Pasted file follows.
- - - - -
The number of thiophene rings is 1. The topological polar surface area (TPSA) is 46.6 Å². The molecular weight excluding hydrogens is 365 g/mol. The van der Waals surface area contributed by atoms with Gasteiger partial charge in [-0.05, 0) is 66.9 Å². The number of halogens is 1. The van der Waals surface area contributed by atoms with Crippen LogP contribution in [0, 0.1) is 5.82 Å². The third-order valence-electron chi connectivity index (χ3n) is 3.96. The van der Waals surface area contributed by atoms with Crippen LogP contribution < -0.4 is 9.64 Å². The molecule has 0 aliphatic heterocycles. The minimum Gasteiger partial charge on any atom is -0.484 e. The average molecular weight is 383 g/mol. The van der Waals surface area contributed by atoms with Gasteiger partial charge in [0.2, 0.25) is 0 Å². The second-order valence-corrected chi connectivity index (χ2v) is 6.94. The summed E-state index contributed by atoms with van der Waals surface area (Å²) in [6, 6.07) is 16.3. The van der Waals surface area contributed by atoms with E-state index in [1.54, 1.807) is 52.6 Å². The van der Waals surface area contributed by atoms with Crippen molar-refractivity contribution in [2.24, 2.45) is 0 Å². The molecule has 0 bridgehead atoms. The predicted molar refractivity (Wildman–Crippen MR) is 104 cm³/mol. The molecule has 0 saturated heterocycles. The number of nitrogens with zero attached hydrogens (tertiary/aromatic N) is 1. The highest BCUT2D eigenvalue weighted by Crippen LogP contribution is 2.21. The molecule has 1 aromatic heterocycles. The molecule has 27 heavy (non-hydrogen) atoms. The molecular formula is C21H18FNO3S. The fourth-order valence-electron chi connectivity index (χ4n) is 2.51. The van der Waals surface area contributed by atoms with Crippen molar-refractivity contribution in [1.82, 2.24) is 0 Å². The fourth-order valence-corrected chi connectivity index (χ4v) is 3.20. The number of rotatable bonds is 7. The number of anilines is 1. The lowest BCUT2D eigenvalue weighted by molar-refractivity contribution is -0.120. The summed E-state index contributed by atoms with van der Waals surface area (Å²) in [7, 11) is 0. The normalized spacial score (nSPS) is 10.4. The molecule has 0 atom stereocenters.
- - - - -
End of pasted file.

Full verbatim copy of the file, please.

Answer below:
The number of thiophene rings is 1. The topological polar surface area (TPSA) is 46.6 Å². The molecular weight excluding hydrogens is 365 g/mol. The van der Waals surface area contributed by atoms with Gasteiger partial charge in [-0.05, 0) is 66.9 Å². The number of halogens is 1. The van der Waals surface area contributed by atoms with Crippen LogP contribution in [0, 0.1) is 5.82 Å². The third-order valence-electron chi connectivity index (χ3n) is 3.96. The van der Waals surface area contributed by atoms with Crippen LogP contribution < -0.4 is 9.64 Å². The molecule has 0 aliphatic heterocycles. The minimum Gasteiger partial charge on any atom is -0.484 e. The average molecular weight is 383 g/mol. The van der Waals surface area contributed by atoms with Gasteiger partial charge in [0.2, 0.25) is 0 Å². The second-order valence-corrected chi connectivity index (χ2v) is 6.94. The summed E-state index contributed by atoms with van der Waals surface area (Å²) in [6, 6.07) is 16.3. The van der Waals surface area contributed by atoms with E-state index in [1.54, 1.807) is 52.6 Å². The van der Waals surface area contributed by atoms with Crippen molar-refractivity contribution in [2.24, 2.45) is 0 Å². The molecule has 0 bridgehead atoms. The predicted molar refractivity (Wildman–Crippen MR) is 104 cm³/mol. The molecule has 0 saturated heterocycles. The number of nitrogens with zero attached hydrogens (tertiary/aromatic N) is 1. The highest BCUT2D eigenvalue weighted by Crippen LogP contribution is 2.21. The molecule has 1 aromatic heterocycles. The molecule has 27 heavy (non-hydrogen) atoms. The molecular formula is C21H18FNO3S. The fourth-order valence-electron chi connectivity index (χ4n) is 2.51. The van der Waals surface area contributed by atoms with Crippen molar-refractivity contribution in [1.82, 2.24) is 0 Å². The fourth-order valence-corrected chi connectivity index (χ4v) is 3.20. The number of rotatable bonds is 7. The number of anilines is 1. The lowest BCUT2D eigenvalue weighted by molar-refractivity contribution is -0.120. The summed E-state index contributed by atoms with van der Waals surface area (Å²) in [7, 11) is 0. The normalized spacial score (nSPS) is 10.4. The molecule has 0 atom stereocenters.